While I learned about stocks from my old boss, who I saw as my Money Mentor, my granduncle always encouraged me to become a landlord as that was the means to becoming a boss and living with Financial Freedom. We used to play Monopoly together every Chinese New Year as he gave out little nuggets of advice about how to play the game. I was introduced to Rich Dad’s Cashflow Quadrant* by Robert Kiyosaki which I read at 21. All of these factors had tremendous influence on my investment decisions at the time. 

👉 Check out the Book Review & Success Tips for Cashflow Quadrant by Robert Kiyosaki

*Rich Dad’s Cashflow Quadrant is the second book by Robert Kiyosaki in the Rich Dad series. The first book is the famous Rich Dad Poor Dad, which has become the best selling personal finance book of all time.

Build a margin of safety

Morgan Housel also stresses the need for a high savings rate including saving enough money for emergencies to give yourself a margin of safety when events beyond your control take over for the worst.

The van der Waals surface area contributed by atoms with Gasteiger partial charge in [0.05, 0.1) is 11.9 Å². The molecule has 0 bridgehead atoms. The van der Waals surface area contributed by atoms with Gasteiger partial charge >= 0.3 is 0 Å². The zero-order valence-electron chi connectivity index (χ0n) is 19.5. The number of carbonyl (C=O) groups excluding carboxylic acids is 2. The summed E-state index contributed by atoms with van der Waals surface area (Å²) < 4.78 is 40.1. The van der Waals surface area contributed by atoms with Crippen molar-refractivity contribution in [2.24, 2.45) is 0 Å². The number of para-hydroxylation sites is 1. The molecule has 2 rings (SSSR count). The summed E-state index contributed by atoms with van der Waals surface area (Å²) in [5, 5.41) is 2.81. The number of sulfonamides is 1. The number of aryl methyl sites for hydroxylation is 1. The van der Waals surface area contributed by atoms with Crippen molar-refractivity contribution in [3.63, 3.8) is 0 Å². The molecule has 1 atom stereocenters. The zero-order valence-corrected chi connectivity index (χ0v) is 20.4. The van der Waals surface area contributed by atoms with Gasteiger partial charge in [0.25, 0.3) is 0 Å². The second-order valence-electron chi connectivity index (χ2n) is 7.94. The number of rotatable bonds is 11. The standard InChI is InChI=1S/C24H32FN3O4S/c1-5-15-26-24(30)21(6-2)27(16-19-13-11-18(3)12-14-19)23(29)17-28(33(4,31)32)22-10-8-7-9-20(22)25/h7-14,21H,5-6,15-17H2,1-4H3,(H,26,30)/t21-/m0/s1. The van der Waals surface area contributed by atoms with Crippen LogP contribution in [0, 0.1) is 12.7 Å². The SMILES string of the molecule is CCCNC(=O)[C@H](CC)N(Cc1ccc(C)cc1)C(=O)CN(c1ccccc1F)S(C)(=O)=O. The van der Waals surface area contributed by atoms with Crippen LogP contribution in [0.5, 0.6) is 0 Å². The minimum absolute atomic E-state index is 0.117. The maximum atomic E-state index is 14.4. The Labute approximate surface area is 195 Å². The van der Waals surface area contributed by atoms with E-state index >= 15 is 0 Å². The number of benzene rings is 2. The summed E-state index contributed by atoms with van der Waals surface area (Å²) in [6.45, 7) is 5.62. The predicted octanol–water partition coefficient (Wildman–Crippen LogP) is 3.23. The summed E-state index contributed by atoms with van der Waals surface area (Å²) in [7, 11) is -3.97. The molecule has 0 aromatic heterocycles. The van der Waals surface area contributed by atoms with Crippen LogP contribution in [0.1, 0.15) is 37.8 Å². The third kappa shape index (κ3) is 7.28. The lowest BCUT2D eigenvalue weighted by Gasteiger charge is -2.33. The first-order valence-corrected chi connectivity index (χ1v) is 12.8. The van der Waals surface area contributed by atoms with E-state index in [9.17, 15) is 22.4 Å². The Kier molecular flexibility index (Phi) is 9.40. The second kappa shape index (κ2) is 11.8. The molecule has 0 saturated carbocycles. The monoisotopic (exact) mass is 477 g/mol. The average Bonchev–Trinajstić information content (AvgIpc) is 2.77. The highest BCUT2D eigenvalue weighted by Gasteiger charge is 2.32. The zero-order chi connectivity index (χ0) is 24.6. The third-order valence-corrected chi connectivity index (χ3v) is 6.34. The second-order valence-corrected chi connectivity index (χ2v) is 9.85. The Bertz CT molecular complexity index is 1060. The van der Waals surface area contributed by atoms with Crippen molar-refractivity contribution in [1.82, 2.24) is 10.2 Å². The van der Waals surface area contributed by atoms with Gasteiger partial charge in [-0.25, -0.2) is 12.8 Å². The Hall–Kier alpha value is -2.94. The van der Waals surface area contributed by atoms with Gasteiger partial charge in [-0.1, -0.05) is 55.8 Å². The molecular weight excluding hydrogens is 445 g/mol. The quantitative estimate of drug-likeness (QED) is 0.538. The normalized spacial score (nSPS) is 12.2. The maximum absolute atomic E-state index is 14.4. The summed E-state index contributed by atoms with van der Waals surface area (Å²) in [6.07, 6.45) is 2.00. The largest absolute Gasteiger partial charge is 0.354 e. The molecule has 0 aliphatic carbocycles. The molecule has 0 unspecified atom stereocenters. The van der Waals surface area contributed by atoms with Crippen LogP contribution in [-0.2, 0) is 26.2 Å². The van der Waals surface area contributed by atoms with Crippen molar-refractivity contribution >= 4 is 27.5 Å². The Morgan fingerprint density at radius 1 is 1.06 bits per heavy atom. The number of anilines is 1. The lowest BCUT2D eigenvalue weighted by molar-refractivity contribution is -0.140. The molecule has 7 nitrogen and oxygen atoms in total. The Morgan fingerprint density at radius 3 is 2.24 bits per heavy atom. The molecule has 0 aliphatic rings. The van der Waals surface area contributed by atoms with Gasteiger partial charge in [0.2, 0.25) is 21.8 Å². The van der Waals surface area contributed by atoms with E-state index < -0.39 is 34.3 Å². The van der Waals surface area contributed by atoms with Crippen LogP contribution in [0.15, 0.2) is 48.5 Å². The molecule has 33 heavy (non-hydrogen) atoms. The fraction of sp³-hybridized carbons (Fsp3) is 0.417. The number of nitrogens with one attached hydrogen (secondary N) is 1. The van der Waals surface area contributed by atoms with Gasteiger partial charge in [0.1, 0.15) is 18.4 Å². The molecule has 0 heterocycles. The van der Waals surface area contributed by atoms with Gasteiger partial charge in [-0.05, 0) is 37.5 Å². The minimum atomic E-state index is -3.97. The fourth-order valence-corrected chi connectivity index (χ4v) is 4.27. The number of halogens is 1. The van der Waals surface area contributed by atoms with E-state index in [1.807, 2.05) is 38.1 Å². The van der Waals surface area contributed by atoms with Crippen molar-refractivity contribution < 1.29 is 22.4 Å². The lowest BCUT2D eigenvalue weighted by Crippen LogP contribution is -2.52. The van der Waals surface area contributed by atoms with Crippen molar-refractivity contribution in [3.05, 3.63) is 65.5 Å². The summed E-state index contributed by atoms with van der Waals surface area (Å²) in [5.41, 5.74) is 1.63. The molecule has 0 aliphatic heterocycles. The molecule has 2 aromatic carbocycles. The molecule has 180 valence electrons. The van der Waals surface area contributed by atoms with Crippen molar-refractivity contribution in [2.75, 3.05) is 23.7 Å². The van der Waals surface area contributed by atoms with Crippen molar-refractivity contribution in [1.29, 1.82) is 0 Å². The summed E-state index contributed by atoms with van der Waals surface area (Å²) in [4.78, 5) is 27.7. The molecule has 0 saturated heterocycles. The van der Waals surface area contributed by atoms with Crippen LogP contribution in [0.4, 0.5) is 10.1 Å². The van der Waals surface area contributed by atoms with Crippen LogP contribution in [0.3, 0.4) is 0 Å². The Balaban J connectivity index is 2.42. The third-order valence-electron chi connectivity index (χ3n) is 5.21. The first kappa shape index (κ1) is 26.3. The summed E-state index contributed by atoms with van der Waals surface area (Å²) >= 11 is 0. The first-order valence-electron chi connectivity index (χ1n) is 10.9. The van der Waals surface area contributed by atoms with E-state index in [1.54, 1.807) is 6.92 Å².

In the The Psychology of Money, Housel calls these events like the financial crisis of 2008-2009 and the great depression during the 1930s, “long tails”, which are extreme examples with tremendous influence in our investment history. As there is simply no way to predict these events, and their impact to the stock market, the economy, or your individual investments, the best way to deal with long tails is to build a “margin of safety” in your finances to give you financial security and cover for unexpected rises in your expenses. This is how you can ride out those rainy days, while you stay in the money game. 

Personal Reflection:

This was a huge takeaway for me from The Psychology of Money, as I recalled the childhood stories from my grandmother and her brother my favorite granduncle, both of whom lived through World War II as young adults. I haven’t always kept to the discipline of having a sinking fund for the cost of living, with huge spending sprees in my 20s on the latest designer handbags 🥰. I also thought rationing your food was a bit crazy, but look at what most of us had to do during the 2 year lockdowns we experienced during the COVID-19 pandemic. 

The life experience that my grands passed on to me, guided me in advance to stock up my pantry by default, without the stress of the mad rush for toilet paper, etc… and all the crazy things that normal people had to do at the start of the pandemic. I also had plenty of savings, to manage my expenses, when income stopped coming in from my small business as the world economy came to a complete halt.